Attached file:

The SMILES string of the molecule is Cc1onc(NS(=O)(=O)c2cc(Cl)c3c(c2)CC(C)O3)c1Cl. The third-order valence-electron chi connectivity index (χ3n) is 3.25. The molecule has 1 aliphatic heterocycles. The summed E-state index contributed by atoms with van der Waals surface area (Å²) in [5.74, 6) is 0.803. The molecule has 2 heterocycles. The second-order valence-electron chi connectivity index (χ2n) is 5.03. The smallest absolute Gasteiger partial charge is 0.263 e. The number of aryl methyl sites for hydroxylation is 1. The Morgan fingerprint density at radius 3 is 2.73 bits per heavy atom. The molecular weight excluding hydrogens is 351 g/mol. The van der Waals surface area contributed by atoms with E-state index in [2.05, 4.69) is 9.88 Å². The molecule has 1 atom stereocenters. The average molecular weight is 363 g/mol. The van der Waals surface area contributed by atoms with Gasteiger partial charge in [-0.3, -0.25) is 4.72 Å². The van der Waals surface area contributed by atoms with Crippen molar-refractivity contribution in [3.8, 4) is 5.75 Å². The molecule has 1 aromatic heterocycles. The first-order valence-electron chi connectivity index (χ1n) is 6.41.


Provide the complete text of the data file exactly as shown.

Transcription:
The SMILES string of the molecule is Cc1onc(NS(=O)(=O)c2cc(Cl)c3c(c2)CC(C)O3)c1Cl. The third-order valence-electron chi connectivity index (χ3n) is 3.25. The molecule has 1 aliphatic heterocycles. The summed E-state index contributed by atoms with van der Waals surface area (Å²) in [5.74, 6) is 0.803. The molecule has 2 heterocycles. The second-order valence-electron chi connectivity index (χ2n) is 5.03. The smallest absolute Gasteiger partial charge is 0.263 e. The number of aryl methyl sites for hydroxylation is 1. The Morgan fingerprint density at radius 3 is 2.73 bits per heavy atom. The molecular weight excluding hydrogens is 351 g/mol. The van der Waals surface area contributed by atoms with E-state index in [2.05, 4.69) is 9.88 Å². The molecule has 1 atom stereocenters. The average molecular weight is 363 g/mol. The van der Waals surface area contributed by atoms with Gasteiger partial charge in [-0.3, -0.25) is 4.72 Å². The van der Waals surface area contributed by atoms with Crippen molar-refractivity contribution in [3.8, 4) is 5.75 Å². The molecule has 1 aromatic heterocycles. The first-order valence-electron chi connectivity index (χ1n) is 6.41.